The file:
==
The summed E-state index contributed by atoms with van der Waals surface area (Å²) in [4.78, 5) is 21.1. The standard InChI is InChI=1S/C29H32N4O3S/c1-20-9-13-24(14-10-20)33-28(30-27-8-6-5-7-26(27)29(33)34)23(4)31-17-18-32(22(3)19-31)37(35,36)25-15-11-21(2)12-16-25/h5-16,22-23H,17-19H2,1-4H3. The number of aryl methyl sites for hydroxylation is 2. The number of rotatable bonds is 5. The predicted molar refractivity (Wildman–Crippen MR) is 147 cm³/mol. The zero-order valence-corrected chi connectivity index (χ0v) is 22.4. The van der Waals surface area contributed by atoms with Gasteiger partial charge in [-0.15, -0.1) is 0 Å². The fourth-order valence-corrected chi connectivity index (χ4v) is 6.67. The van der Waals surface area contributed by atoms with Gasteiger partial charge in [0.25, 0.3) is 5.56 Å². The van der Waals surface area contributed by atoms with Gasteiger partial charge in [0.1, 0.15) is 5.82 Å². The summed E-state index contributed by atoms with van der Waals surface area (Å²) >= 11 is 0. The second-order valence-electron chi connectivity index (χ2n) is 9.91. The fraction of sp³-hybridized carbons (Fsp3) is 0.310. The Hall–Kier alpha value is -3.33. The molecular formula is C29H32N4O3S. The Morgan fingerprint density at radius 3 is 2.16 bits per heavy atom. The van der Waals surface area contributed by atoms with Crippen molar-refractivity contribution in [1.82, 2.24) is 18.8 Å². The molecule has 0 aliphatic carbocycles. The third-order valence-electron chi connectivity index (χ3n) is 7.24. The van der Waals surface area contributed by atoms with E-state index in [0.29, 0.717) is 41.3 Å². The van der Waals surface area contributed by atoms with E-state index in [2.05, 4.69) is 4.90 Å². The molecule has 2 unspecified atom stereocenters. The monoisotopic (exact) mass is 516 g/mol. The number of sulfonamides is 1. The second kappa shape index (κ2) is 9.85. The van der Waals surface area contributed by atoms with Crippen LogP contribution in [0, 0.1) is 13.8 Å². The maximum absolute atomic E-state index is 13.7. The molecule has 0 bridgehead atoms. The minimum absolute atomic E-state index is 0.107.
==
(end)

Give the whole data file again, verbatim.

The summed E-state index contributed by atoms with van der Waals surface area (Å²) in [4.78, 5) is 21.1. The standard InChI is InChI=1S/C29H32N4O3S/c1-20-9-13-24(14-10-20)33-28(30-27-8-6-5-7-26(27)29(33)34)23(4)31-17-18-32(22(3)19-31)37(35,36)25-15-11-21(2)12-16-25/h5-16,22-23H,17-19H2,1-4H3. The number of aryl methyl sites for hydroxylation is 2. The number of rotatable bonds is 5. The predicted molar refractivity (Wildman–Crippen MR) is 147 cm³/mol. The zero-order valence-corrected chi connectivity index (χ0v) is 22.4. The van der Waals surface area contributed by atoms with Gasteiger partial charge in [-0.15, -0.1) is 0 Å². The fourth-order valence-corrected chi connectivity index (χ4v) is 6.67. The van der Waals surface area contributed by atoms with Gasteiger partial charge in [0.25, 0.3) is 5.56 Å². The van der Waals surface area contributed by atoms with Gasteiger partial charge in [0.1, 0.15) is 5.82 Å². The summed E-state index contributed by atoms with van der Waals surface area (Å²) >= 11 is 0. The second-order valence-electron chi connectivity index (χ2n) is 9.91. The fraction of sp³-hybridized carbons (Fsp3) is 0.310. The Hall–Kier alpha value is -3.33. The molecular formula is C29H32N4O3S. The Morgan fingerprint density at radius 3 is 2.16 bits per heavy atom. The van der Waals surface area contributed by atoms with Crippen molar-refractivity contribution in [1.82, 2.24) is 18.8 Å². The molecule has 0 aliphatic carbocycles. The third-order valence-electron chi connectivity index (χ3n) is 7.24. The van der Waals surface area contributed by atoms with E-state index in [0.29, 0.717) is 41.3 Å². The van der Waals surface area contributed by atoms with E-state index in [2.05, 4.69) is 4.90 Å². The molecule has 2 unspecified atom stereocenters. The monoisotopic (exact) mass is 516 g/mol. The number of sulfonamides is 1. The second kappa shape index (κ2) is 9.85. The van der Waals surface area contributed by atoms with Crippen LogP contribution in [0, 0.1) is 13.8 Å². The maximum absolute atomic E-state index is 13.7. The molecule has 0 bridgehead atoms. The minimum absolute atomic E-state index is 0.107.